Angels explain why they sent Mike Trout back to Double-A rather than Triple-A

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When the Angels optioned 19-year-old stud prospect Mike Trout to the minors earlier this week I wondered why they sent him back to Double-A, where he’d already dominated for 75 games, instead of Triple-A, where he’d yet to play.

Turns out, they want him to get playoff experience.

Mike Scioscia told Jordan Garretson of MLB.com that the level of competition isn’t much different between the two levels and the Triple-A team is below .500 while the Double-A team is in first place.

We really feel strongly that in a player’s development it’s important to experience the playoffs. In Mike’s case, he’s a guy that’s leading a team to the playoffs. There’s a comfort level there. He just needs to play.

It’ll be interesting to see if the Angels bring Trout back to the majors for a playoff run of their own, because even if his bat isn’t quite ready to thrive in the majors as a teenager his incredible speed and outfield defense would definitely come in handy.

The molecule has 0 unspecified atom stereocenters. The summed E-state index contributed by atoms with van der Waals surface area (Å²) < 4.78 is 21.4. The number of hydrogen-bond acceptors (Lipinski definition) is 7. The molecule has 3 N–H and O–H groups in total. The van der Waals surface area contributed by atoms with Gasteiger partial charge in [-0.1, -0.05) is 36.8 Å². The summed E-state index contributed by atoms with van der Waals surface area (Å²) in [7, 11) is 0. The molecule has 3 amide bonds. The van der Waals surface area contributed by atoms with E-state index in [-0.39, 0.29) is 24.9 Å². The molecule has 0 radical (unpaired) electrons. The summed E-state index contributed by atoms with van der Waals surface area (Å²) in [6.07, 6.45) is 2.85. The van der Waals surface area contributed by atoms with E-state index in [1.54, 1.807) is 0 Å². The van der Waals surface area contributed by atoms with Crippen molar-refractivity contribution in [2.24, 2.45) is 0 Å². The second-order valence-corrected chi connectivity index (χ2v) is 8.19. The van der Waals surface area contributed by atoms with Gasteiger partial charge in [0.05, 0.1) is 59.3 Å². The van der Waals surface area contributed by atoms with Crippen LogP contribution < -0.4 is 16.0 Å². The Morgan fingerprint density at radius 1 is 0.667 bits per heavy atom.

Chris Paddack loses no-hit bid in eighth inning vs. Marlins

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Update (9:16 PM ET): Aaaaaand it’s over. Just like that. Starlin Castro led off the eighth inning with a solo home run to left field. That ends the shutout bid as well, obviously.

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Padres starter Chris Paddack has kept the Marlins hitless through seven innings on Wednesday evening in Miami. The right-hander has allowed two base runners on a throwing error and a walk while striking out seven on 82 pitches.

The Padres’ offense provided Paddack with three runs of support, all coming in the fourth on Greg Garcia‘s RBI single and a two-run home run by Austin Hedges.

Paddack, 23, entered Wednesday’s start carrying a 2.84 ERA with an 87/18 K/BB ratio across 82 1/3 innings in his rookie campaign.

Among all 30 teams, the Padres are the only one without a no-hitter. They came into the league in 1969. The Marlins were last victims of a no-hitter on September 28, 2014 when Jordan Zimmermann — then with the Nationals — accomplished the feat.